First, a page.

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This Italianate-style building, constructed ca. 1890 is the Hinton Historic District’s only example of a pressed-metal façade. The building’s façade is the product of the prolific Mesker Brothers Company from Evansville, Indiana, which produced a wide variety of pressed metal architectural features. It was likely ordered from a mail-order catalog and shipped to Hinton on the railroad. This was the original home of the Bank of Summers, which was established in 1895. The bank moved in 1905; since then, this building has served as a hardware store, the Fairyland Theater, and a laundry mat.

  • 1894 Catalog. Source: Darius Bryjka
  • The historic Mesker Brothers Building in 2017.
This 3-story Italianate building's metal facade is its most significant feature. The only full metal facade in the Hinton Historic District, and one of only 3 other Mesker Brothers products, this building is significant because it is the only local example of a prolific building material used across the United States in the Victorian Era. 

Frank and Bernard Mesker founded Mesker and Brother, a structural iron and sheet metal firm, in 1879 in Evansville, Indiana. In 1912, the firm incorporated under the name Mesker Brothers Iron Company. The Hinton building bears the name Mesker and Bro, establishing its construction date between 1879 and 1912. The Mesker Brothers began their prolific mail order service in 1884; by 1887, their print run was up to 500,000 catalog copies. The company specialized in structural iron and sheet metal but also produced cornices, railings, and jail cells. The building at 217-219 Temple Street in Hinton features one of their metal cornices [2].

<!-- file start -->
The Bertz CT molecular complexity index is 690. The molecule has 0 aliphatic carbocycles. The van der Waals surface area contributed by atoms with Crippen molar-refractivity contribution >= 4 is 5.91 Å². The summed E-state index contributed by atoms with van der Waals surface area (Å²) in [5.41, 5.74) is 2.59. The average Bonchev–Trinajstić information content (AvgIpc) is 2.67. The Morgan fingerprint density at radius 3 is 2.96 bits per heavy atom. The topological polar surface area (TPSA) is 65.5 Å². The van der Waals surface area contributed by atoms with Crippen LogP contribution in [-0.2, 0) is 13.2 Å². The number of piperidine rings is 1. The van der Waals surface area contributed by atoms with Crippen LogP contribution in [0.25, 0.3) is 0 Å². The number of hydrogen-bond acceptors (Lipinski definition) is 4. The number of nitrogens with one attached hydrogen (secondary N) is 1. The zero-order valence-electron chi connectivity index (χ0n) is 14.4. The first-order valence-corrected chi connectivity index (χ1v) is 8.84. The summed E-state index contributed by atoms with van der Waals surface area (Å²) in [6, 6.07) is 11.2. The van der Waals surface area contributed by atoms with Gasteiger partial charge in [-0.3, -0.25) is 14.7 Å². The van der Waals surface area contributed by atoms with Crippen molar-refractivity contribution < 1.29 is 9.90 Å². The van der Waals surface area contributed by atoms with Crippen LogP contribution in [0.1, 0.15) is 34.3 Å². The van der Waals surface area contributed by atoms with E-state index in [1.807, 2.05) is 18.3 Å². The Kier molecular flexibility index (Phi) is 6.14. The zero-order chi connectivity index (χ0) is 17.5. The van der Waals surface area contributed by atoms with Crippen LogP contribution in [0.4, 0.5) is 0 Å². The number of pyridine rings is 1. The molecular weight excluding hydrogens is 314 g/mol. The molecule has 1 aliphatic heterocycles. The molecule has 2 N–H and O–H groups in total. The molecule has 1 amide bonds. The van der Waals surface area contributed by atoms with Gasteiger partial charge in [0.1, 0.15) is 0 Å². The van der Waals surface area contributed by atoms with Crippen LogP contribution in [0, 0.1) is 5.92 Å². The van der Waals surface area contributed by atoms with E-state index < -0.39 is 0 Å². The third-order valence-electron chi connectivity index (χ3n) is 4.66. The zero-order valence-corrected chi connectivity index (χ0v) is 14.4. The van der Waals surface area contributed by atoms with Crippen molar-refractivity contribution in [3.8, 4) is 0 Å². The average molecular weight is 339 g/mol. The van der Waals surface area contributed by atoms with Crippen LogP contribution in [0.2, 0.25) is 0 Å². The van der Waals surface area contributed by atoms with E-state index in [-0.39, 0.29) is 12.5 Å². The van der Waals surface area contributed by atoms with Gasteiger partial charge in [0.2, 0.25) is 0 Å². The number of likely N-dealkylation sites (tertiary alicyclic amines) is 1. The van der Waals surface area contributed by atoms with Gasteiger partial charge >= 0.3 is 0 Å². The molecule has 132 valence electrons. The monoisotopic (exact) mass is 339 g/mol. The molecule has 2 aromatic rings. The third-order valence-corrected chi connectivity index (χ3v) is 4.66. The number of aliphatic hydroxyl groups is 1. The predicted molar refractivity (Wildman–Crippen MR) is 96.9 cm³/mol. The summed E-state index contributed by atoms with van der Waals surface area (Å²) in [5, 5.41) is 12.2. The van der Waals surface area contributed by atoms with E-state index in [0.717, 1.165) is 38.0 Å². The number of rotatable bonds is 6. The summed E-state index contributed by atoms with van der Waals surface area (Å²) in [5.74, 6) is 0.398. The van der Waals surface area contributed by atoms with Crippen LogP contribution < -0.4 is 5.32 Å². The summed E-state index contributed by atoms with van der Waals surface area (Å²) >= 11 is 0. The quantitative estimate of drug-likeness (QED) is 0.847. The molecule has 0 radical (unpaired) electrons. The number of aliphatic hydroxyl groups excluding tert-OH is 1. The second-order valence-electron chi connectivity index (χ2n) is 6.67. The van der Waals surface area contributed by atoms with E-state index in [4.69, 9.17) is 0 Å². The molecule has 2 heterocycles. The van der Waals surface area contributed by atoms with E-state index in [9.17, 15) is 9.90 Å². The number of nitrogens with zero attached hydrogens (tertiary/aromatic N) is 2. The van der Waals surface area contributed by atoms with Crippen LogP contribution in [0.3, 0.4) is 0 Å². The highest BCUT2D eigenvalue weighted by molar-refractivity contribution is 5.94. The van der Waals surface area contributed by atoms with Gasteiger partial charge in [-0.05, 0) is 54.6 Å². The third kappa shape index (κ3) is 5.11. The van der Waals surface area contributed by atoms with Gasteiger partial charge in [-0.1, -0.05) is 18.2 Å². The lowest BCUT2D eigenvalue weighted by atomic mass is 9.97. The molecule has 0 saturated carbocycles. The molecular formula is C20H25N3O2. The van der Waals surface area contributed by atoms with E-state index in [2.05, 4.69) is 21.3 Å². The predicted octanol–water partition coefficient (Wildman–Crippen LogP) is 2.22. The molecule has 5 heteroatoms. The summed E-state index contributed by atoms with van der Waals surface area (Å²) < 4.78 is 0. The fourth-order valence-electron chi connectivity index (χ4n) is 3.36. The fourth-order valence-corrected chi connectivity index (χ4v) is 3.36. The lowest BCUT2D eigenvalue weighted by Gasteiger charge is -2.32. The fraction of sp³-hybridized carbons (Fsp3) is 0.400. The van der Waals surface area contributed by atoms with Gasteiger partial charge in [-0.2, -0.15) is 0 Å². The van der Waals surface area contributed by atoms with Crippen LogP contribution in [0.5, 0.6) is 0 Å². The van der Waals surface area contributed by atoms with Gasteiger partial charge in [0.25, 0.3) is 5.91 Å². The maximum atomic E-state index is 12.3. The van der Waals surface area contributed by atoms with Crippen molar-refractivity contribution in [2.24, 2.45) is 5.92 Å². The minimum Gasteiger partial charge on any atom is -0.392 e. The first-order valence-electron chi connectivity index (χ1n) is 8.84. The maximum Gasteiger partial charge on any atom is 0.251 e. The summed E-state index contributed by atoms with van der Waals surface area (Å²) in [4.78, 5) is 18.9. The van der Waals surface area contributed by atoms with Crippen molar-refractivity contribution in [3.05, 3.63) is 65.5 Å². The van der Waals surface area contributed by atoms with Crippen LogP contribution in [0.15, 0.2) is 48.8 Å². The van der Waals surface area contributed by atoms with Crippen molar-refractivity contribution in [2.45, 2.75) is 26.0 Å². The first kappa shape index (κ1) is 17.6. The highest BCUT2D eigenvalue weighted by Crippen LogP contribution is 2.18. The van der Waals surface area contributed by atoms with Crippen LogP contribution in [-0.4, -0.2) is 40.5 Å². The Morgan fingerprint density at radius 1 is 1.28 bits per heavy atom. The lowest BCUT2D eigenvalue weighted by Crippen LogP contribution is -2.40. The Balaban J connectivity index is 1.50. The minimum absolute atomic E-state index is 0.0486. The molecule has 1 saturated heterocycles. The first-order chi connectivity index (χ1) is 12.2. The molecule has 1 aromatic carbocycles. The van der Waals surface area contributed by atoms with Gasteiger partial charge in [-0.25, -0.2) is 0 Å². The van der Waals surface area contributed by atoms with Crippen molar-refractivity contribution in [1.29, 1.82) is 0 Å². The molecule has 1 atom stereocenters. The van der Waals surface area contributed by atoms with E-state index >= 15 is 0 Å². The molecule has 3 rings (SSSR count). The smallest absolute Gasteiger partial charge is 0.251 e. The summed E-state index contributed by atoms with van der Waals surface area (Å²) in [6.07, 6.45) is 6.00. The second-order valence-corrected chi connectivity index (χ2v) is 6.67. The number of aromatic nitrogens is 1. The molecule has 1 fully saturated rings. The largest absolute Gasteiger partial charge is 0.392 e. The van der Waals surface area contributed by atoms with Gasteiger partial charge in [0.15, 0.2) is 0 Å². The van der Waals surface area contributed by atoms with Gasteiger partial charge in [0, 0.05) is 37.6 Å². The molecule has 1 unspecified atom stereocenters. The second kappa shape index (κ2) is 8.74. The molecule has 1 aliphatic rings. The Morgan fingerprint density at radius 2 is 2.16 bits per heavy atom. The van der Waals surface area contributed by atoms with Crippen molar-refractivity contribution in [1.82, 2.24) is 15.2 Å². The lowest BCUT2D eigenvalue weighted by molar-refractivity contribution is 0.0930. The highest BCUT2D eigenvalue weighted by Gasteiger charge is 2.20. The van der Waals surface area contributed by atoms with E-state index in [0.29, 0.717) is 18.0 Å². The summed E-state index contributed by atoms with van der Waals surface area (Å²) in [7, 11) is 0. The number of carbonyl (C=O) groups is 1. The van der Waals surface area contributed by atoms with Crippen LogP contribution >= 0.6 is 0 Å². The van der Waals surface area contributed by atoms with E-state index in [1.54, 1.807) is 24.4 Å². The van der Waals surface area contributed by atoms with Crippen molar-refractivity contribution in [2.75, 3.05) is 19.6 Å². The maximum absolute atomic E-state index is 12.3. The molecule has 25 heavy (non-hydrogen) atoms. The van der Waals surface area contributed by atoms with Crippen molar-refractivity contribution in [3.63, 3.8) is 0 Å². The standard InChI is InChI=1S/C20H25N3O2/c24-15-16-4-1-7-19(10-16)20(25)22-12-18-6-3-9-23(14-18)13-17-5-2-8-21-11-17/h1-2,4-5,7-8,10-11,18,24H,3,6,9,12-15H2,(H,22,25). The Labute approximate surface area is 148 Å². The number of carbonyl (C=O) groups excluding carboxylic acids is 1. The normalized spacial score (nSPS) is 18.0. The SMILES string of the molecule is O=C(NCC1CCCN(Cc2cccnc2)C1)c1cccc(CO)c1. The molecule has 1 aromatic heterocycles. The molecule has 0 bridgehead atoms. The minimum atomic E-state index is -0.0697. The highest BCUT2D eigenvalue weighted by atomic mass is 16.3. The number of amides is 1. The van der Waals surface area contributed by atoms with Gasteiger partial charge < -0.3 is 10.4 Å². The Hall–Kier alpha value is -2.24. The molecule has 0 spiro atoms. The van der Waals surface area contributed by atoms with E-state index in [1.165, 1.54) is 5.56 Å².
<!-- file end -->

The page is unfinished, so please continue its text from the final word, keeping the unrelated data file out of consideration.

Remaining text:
The design of this metal front was first enacted in 1888 and was featured in a Mesker catalog in 1894, which narrows down the construction date. It's possible but not likely that the metal front was installed years after the building was constructed because other buildings on that block were also built ca. 1890 [3]. The 1894 catalog identifies the owner as J.A. Parker, who more than likely operated the Fairyland Theater out of the building until 1895 when the Bank of Summers moved in. The Bank of Summers worked out of this building until 1905 when it moved two doors down to the building on the corner of Temple and 3rd Avenue, which used to feature a distinctive turret [4]. In recent years, the building has been used as a laundromat but has been vacant for several years. 

[1] S0331 Mesker Brothers Iron Works, Records 1879-1953. State Historical Society of Missouri.
[2] "Where are Meskers?"
[3] "National Register of Historic Places Nomination (Boundary Revision): Hinton Historic District." 2005. 
[4] Robinson, Ed. "Images of America: Summers County" 2003, Arcadia Publishing.